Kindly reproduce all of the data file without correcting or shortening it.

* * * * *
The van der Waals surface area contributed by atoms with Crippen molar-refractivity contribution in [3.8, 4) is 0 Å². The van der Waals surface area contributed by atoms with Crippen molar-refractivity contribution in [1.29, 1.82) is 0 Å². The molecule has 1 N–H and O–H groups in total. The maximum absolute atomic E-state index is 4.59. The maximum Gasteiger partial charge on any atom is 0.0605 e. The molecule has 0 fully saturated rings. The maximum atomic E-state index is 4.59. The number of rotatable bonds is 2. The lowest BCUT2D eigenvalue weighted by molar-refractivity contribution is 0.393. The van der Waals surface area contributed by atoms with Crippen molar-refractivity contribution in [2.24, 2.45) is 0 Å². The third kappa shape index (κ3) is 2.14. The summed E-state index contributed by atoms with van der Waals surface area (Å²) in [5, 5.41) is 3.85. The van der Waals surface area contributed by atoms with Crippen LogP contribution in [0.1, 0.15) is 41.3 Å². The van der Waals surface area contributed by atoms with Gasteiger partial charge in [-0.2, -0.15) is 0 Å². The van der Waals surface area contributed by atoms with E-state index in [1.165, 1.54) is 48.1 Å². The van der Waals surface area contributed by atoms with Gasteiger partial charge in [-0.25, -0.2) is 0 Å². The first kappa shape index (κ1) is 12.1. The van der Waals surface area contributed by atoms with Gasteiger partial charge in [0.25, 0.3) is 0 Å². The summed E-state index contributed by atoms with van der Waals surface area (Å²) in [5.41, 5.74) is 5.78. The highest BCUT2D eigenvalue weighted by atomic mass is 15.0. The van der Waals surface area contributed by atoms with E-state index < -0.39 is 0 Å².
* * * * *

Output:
The van der Waals surface area contributed by atoms with Crippen molar-refractivity contribution in [3.8, 4) is 0 Å². The van der Waals surface area contributed by atoms with Crippen molar-refractivity contribution in [1.29, 1.82) is 0 Å². The molecule has 1 N–H and O–H groups in total. The maximum absolute atomic E-state index is 4.59. The maximum Gasteiger partial charge on any atom is 0.0605 e. The molecule has 0 fully saturated rings. The maximum atomic E-state index is 4.59. The number of rotatable bonds is 2. The lowest BCUT2D eigenvalue weighted by molar-refractivity contribution is 0.393. The van der Waals surface area contributed by atoms with Crippen molar-refractivity contribution in [2.24, 2.45) is 0 Å². The third kappa shape index (κ3) is 2.14. The summed E-state index contributed by atoms with van der Waals surface area (Å²) in [5, 5.41) is 3.85. The van der Waals surface area contributed by atoms with Crippen LogP contribution in [0.1, 0.15) is 41.3 Å². The van der Waals surface area contributed by atoms with Gasteiger partial charge in [-0.2, -0.15) is 0 Å². The van der Waals surface area contributed by atoms with E-state index in [1.165, 1.54) is 48.1 Å². The van der Waals surface area contributed by atoms with Gasteiger partial charge in [-0.25, -0.2) is 0 Å². The first kappa shape index (κ1) is 12.1. The van der Waals surface area contributed by atoms with Gasteiger partial charge in [0.25, 0.3) is 0 Å². The summed E-state index contributed by atoms with van der Waals surface area (Å²) in [5.41, 5.74) is 5.78. The highest BCUT2D eigenvalue weighted by atomic mass is 15.0. The van der Waals surface area contributed by atoms with E-state index < -0.39 is 0 Å².